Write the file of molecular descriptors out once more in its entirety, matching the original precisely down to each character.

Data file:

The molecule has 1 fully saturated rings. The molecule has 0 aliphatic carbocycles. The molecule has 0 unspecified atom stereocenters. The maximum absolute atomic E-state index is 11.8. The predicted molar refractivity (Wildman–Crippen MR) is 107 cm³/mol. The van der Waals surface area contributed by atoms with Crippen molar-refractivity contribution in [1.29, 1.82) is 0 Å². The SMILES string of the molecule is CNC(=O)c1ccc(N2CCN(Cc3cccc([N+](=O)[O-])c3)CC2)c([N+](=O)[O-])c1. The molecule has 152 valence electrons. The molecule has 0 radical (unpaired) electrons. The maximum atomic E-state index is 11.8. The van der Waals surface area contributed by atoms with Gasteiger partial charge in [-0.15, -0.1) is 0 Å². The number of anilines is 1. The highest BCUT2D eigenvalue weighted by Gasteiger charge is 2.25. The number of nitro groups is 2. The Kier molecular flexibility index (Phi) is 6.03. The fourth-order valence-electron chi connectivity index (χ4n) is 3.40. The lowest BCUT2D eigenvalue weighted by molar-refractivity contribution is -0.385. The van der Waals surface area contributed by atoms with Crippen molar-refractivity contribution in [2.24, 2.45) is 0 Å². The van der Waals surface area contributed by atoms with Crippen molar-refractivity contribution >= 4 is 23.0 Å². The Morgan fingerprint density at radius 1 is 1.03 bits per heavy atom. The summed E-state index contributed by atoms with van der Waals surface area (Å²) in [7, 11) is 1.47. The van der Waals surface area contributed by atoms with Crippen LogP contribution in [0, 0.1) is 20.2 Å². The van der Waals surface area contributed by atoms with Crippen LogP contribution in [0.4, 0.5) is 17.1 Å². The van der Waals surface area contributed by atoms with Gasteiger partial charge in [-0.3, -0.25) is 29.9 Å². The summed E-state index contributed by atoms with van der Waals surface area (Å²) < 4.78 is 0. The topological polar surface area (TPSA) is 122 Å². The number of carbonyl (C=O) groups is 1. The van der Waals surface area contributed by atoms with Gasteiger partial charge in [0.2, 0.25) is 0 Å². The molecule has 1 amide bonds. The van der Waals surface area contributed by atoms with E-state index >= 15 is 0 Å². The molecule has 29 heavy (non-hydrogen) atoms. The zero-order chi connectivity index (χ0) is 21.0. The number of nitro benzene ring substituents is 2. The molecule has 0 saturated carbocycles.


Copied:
The molecule has 1 fully saturated rings. The molecule has 0 aliphatic carbocycles. The molecule has 0 unspecified atom stereocenters. The maximum absolute atomic E-state index is 11.8. The predicted molar refractivity (Wildman–Crippen MR) is 107 cm³/mol. The van der Waals surface area contributed by atoms with Crippen molar-refractivity contribution in [1.29, 1.82) is 0 Å². The SMILES string of the molecule is CNC(=O)c1ccc(N2CCN(Cc3cccc([N+](=O)[O-])c3)CC2)c([N+](=O)[O-])c1. The molecule has 152 valence electrons. The molecule has 0 radical (unpaired) electrons. The maximum atomic E-state index is 11.8. The van der Waals surface area contributed by atoms with Gasteiger partial charge in [-0.15, -0.1) is 0 Å². The number of anilines is 1. The highest BCUT2D eigenvalue weighted by Gasteiger charge is 2.25. The number of nitro groups is 2. The Kier molecular flexibility index (Phi) is 6.03. The fourth-order valence-electron chi connectivity index (χ4n) is 3.40. The lowest BCUT2D eigenvalue weighted by molar-refractivity contribution is -0.385. The van der Waals surface area contributed by atoms with Crippen molar-refractivity contribution in [2.24, 2.45) is 0 Å². The van der Waals surface area contributed by atoms with Crippen molar-refractivity contribution >= 4 is 23.0 Å². The Morgan fingerprint density at radius 1 is 1.03 bits per heavy atom. The summed E-state index contributed by atoms with van der Waals surface area (Å²) in [7, 11) is 1.47. The van der Waals surface area contributed by atoms with Crippen LogP contribution in [0, 0.1) is 20.2 Å². The van der Waals surface area contributed by atoms with Crippen LogP contribution in [0.4, 0.5) is 17.1 Å². The van der Waals surface area contributed by atoms with Gasteiger partial charge in [-0.3, -0.25) is 29.9 Å². The summed E-state index contributed by atoms with van der Waals surface area (Å²) < 4.78 is 0. The topological polar surface area (TPSA) is 122 Å². The number of carbonyl (C=O) groups is 1. The van der Waals surface area contributed by atoms with Gasteiger partial charge in [0.2, 0.25) is 0 Å². The molecule has 1 amide bonds. The van der Waals surface area contributed by atoms with E-state index >= 15 is 0 Å². The molecule has 29 heavy (non-hydrogen) atoms. The zero-order chi connectivity index (χ0) is 21.0. The number of nitro benzene ring substituents is 2. The molecule has 0 saturated carbocycles.